The last time you were looking for a solution to a problem you probably overlooked the obvious fix. People do it all of the time. They ignore the evident answer and go for the one that lies further afield instead.
That said, there are exceptions to this rule. One of the best illustrations is diapers.com, a company where simple and direct reign supreme. Diapers.com became a 540 million dollar company by a simple return to fundamentals. No mind-blowing elevator speech, social media marketing, or price slashing involved, diapers.com got itself sold to Amazon all with quick and free shipping, a fair return policy, and a user-friendly communication system.
On its face diapers.com and its sister sites provide diapers, dog food and cleaning supplies, but scratch the surface and it readily becomes clear that they actually do much more. Their true function is to make their customers happier and their lives easier. The diapers.com experience is focused solely on the consumer even when it may result in a short-term cost to the company. Diapers.com makes their clients feel authentically and deeply cared about.
There you have it. That is your blueprint. While the diapers.com system may not be perfectly suited to you (to uncover your optimum strategy we would have to explore your unique circumstances), the framework provides an excellent starting point.
Whether you are a lawyer, a CEO, or a financial advisor your challenge is to genuinely and selflessly care about the people you serve. You don’t have to brand yourself, have a sexy product (there’s nothing sexy about yo-yos), or embrace search engine optimization. You just have to put 100% of your effort into caring about your client’s well-being and putting your own agenda on hold. In practice this may mean writing off part of your bill because your client doesn’t think she got her money’s worth. It could also mean waiving a fee when your customer thinks it is excessive or seeing your client after hours because that is the time that works best for her.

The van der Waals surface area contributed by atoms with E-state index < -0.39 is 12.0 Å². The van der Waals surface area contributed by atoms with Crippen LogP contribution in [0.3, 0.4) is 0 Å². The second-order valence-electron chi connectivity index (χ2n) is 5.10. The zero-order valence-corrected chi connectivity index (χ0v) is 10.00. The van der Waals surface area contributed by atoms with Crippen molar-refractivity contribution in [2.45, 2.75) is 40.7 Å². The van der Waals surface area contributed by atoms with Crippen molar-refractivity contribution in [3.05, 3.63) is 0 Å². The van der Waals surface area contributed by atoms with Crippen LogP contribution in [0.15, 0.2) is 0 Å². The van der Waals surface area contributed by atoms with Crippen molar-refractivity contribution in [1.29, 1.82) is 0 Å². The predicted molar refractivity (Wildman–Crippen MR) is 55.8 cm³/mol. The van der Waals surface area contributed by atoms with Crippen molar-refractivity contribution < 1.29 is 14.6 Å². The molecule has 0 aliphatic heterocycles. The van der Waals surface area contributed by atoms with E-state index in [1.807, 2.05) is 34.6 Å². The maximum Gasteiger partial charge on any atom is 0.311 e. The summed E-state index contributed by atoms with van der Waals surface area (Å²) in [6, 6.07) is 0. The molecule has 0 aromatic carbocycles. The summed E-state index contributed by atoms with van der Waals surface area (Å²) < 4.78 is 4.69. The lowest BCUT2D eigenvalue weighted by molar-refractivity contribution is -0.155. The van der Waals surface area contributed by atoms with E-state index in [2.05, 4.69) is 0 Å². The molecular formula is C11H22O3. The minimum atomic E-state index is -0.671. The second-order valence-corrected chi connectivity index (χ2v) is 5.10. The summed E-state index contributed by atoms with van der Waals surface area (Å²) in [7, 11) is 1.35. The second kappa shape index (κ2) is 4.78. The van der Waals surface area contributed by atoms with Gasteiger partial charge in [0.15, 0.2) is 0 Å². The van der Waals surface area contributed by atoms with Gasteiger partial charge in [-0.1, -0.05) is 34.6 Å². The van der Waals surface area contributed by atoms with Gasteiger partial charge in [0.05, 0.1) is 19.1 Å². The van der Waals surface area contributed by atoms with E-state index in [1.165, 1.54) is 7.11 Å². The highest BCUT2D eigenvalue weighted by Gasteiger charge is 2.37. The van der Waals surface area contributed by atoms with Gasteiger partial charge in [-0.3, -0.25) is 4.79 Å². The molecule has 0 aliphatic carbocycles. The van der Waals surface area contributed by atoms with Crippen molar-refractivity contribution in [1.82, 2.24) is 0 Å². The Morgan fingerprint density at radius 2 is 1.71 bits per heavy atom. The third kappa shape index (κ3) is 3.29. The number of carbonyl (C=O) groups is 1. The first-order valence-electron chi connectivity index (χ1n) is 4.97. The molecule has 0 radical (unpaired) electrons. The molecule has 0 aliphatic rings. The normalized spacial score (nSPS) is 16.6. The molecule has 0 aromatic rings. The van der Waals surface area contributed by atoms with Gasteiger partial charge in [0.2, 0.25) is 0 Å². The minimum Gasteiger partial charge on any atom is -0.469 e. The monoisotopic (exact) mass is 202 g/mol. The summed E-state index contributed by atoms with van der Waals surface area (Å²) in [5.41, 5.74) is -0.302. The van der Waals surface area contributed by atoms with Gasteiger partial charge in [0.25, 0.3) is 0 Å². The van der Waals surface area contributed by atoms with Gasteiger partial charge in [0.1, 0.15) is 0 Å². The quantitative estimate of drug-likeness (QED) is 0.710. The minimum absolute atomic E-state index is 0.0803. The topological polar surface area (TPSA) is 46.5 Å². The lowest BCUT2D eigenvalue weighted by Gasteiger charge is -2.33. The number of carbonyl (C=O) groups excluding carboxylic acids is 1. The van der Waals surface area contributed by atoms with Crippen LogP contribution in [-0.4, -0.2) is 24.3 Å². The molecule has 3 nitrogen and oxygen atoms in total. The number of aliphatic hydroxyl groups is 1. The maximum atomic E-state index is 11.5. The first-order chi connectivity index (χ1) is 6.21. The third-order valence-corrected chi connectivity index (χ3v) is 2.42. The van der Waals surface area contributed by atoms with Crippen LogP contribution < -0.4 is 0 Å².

This give-more-than-you-receive approach may not be immediately gratifying or particularly cutting edge, but it is the only way for you to get where you want to go in a big way (whether that is large market share, seven-digit income, or an excellent reputation). All of today’s giants (Amazon, Disney World, Southwest) understand that the money is made in the gestures. They know that if you want to increase profits by hundreds of thousands of dollars, your focus must be on your customer to the same degree.
If you want to play in the big league stop asking, “How can I increase profits?” The real question is, “Am I prepared to put my clients’ needs above my own? “ In today’s marketplace, doing that is a rarity for which you will be paid handsomely. Some might even say it is “priceless.”
Don’t be shy! Here’s your chance to weigh in. Do you embrace the simple solution or elect the more complicated path? What do you do that has your clients singing your praises? Do you agree that an emphasis on customer service is an effective business model? If not, what techniques generate a higher rate of return? Tell us how you really feel in the comments below.